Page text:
The College of Marin hosted a two-week run earlier this month of “Physical Graffiti,” a dance concert, featuring guest performances from the San Domenico Dance Ensemble, Branson Dance Performance Ensemble, and the Primus Ballet Theatre, the concert was a stylistically diverse showcase of young and upcoming talent in the Marin dance scene. It was an opportunity for students of COM’s performing arts department to participate in a live show, and to network with other local dancers.

The concert was held in the James Dunn Theatre on the Kentfield campus, and ran for four nights. The first and second nights featured guest performances from Branson and Primus, with the third and fourth nights featuring San Domenico with Primus.

Directed by Georgia Ortega, the Branson Ensemble performed three dances. The last dance, Sixth Sense, was an excerpt from Perception of the Senses. The dance will be presented in February 2014 at Branson School’s annual Body Talk dance concert.

“It was a very fun show. Very energetic and youthful,” said Kentfield resident Debra Ward.

The San Domenico Dance Ensemble was joined by Domenico’s Advanced Vocal Ensemble for their single performance, Freedom. Directed by Lily Kane, it stood out from all the other performances of the night.

Pre-recorded music was used in every routine on every night, except during Freedom, where the Vocal Ensemble provided the aural backdrop. The Primus Ballet Theatre performed every night of the concert. Choreographed by Cole Companion, Allegory of the Cave is based on Plato’s epynomous story. The allegory is told in the form of a conversation between his Brother, Glaucon, and his mentor Socrates. It is one of the most studied pieces of Plato’s most well-known work, The Republic.

“I’ve always wanted to do the Platonic works,” said Companion.” I’ve become obsessed with the idea of imperial thinking and objective reality, and as a result of that, Socrates always comes to mind. I read The Republic to prepare.”

Every night was opened with COM dance instructor Alan Scofield’s Flock Logic, a mercurial routine that switched repeatedly between heady interpretive chaos and synchronous calm. Hip-hop and Jazz dance instructor David Alonzo Jones choreographed two shows for the concert. Let the Groove In, a routine set to Justin Timberlake’s song of the same name, and Big Spender, a sizzling 1920’s burlesque set to Dorothy Field’s Sweet Charity that set fire to the theatre.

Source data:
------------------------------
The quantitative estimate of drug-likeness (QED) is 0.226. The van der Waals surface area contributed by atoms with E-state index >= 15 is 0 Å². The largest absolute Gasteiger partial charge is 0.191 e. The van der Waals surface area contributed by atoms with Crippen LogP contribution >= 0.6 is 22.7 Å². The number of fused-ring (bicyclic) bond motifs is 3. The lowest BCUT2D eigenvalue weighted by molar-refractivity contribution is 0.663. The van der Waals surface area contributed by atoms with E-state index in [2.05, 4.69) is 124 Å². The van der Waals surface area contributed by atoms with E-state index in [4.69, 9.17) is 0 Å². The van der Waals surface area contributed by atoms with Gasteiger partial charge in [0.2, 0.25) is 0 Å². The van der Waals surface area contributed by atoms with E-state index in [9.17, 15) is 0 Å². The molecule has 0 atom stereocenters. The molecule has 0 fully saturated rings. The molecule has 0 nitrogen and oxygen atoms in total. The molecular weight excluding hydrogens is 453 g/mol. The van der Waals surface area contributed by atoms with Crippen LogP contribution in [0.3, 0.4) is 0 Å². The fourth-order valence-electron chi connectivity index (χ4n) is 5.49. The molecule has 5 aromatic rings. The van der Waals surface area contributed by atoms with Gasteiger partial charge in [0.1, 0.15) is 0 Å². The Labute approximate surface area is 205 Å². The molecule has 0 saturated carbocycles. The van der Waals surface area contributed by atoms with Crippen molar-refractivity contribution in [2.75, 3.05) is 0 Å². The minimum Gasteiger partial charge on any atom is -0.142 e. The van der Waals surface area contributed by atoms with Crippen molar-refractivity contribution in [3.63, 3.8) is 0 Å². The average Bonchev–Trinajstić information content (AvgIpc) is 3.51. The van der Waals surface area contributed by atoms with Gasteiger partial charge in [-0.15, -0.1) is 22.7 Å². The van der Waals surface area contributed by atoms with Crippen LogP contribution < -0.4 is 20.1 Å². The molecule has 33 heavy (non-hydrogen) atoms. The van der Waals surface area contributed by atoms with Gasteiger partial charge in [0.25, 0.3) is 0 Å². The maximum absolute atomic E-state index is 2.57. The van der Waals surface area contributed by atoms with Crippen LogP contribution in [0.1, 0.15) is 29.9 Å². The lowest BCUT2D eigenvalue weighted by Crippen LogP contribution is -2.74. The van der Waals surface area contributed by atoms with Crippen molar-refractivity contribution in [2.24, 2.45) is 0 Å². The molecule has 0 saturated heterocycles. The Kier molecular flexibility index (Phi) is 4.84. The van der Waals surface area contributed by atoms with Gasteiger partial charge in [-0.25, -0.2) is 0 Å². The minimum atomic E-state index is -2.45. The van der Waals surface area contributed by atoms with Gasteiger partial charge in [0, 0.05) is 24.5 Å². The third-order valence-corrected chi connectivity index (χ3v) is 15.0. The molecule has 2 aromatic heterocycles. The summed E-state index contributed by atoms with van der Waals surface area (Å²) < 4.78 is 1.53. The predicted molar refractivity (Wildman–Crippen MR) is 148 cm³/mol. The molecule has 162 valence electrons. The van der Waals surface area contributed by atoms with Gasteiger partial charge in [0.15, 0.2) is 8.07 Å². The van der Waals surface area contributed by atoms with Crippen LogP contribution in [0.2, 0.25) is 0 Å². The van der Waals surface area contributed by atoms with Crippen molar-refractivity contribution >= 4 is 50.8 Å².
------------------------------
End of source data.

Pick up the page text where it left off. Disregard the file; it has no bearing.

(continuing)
Intermission was proceeded by Bereft, choreographed by Sandra Tanner. Dedicated to her mother, it is an attempt to “honor the memory of our relatives who perished at the hands of Hitler’s Third Reich.” It was a somber performance telling the story of a mother, father, their three girls, and the breaking apart of their family by war.

“I was really touched. It was very sad, I almost cried,” said theatre patron Caroline Reynolds.

The concert concluded with Kristi Kuhn and COM ballet students. Set to Vivaldi’s La Folia, A Gathering was a flowing blue river of dancers featuring the pas de deux of Cammy Schinner and Christopher DiViase.


April 16, 2013

A moving performance: Dance production features themes of past, present and future

By Jasmin Demil

Jessica Sarkisian Schwartz floats across the stage in “By George!”, a performance piece featuring music by George Gershwin.

Jessica Sarkisian Schwartz floats across the stage in “By George!”, a performance piece featuring music by George Gershwin.

The College of Marin enjoyed another exciting event in the James Dunn Theater this season. The 2013 spring dance concert, called  “Moved”, was created by the dance faculty of College of Marin. Choreography was produced by College of Marin Dance Faculty, and Production Design by “Ernie” Ernstrom. The performances started on March 29 and continued through April 6 at the Kentfield Campus. Featured guest performers  include Kale Isabella, Annalise Thompson, and Casey Lee Thorne.

Isabella performed “Self Portrait,” which touched upon themes of identity and its evolution.

David Alonzo Jones’ “Mayhem” combined Hip Hop,  Jazz elements and the African-American dance style “Wobble” to create an explosive performance.

“Buscando,” also performed by Alonzo Jones, featured a hip-hop duet.

Alan Scofield’s “Pains and Pleasures” evoked emotions such as jealousy, love and passion.

Two solos were presented by guest artist Annalise Thompson.

Erin Dersti choreographed both “Dulamon” and the modern piece “Esmeralda,” which told a very peaceful story. Together they were like a cool breeze after a hot summer day.